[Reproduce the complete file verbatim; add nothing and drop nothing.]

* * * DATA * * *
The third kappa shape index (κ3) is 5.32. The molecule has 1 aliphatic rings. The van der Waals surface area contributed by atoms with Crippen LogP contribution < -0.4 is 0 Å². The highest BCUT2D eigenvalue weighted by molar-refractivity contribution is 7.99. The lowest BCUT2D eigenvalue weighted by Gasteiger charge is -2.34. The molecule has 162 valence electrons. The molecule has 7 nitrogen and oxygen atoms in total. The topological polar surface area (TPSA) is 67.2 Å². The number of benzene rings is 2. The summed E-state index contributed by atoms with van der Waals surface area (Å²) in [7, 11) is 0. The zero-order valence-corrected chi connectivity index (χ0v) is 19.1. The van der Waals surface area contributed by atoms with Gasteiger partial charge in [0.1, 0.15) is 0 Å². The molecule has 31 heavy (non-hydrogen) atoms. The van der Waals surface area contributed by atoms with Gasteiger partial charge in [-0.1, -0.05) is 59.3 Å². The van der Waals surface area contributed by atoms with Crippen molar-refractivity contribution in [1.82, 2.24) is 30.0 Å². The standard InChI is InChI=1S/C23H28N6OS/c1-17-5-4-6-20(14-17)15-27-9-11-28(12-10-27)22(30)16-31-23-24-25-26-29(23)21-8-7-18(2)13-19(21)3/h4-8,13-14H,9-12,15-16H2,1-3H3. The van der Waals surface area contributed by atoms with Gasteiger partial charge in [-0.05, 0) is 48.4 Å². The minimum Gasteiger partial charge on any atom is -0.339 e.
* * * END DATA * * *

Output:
The third kappa shape index (κ3) is 5.32. The molecule has 1 aliphatic rings. The van der Waals surface area contributed by atoms with Crippen LogP contribution < -0.4 is 0 Å². The highest BCUT2D eigenvalue weighted by molar-refractivity contribution is 7.99. The lowest BCUT2D eigenvalue weighted by Gasteiger charge is -2.34. The molecule has 162 valence electrons. The molecule has 7 nitrogen and oxygen atoms in total. The topological polar surface area (TPSA) is 67.2 Å². The number of benzene rings is 2. The summed E-state index contributed by atoms with van der Waals surface area (Å²) in [7, 11) is 0. The zero-order valence-corrected chi connectivity index (χ0v) is 19.1. The van der Waals surface area contributed by atoms with Gasteiger partial charge in [0.1, 0.15) is 0 Å². The molecule has 31 heavy (non-hydrogen) atoms. The van der Waals surface area contributed by atoms with Gasteiger partial charge in [-0.1, -0.05) is 59.3 Å². The van der Waals surface area contributed by atoms with Crippen molar-refractivity contribution in [1.82, 2.24) is 30.0 Å². The standard InChI is InChI=1S/C23H28N6OS/c1-17-5-4-6-20(14-17)15-27-9-11-28(12-10-27)22(30)16-31-23-24-25-26-29(23)21-8-7-18(2)13-19(21)3/h4-8,13-14H,9-12,15-16H2,1-3H3. The van der Waals surface area contributed by atoms with Gasteiger partial charge in [-0.05, 0) is 48.4 Å². The minimum Gasteiger partial charge on any atom is -0.339 e.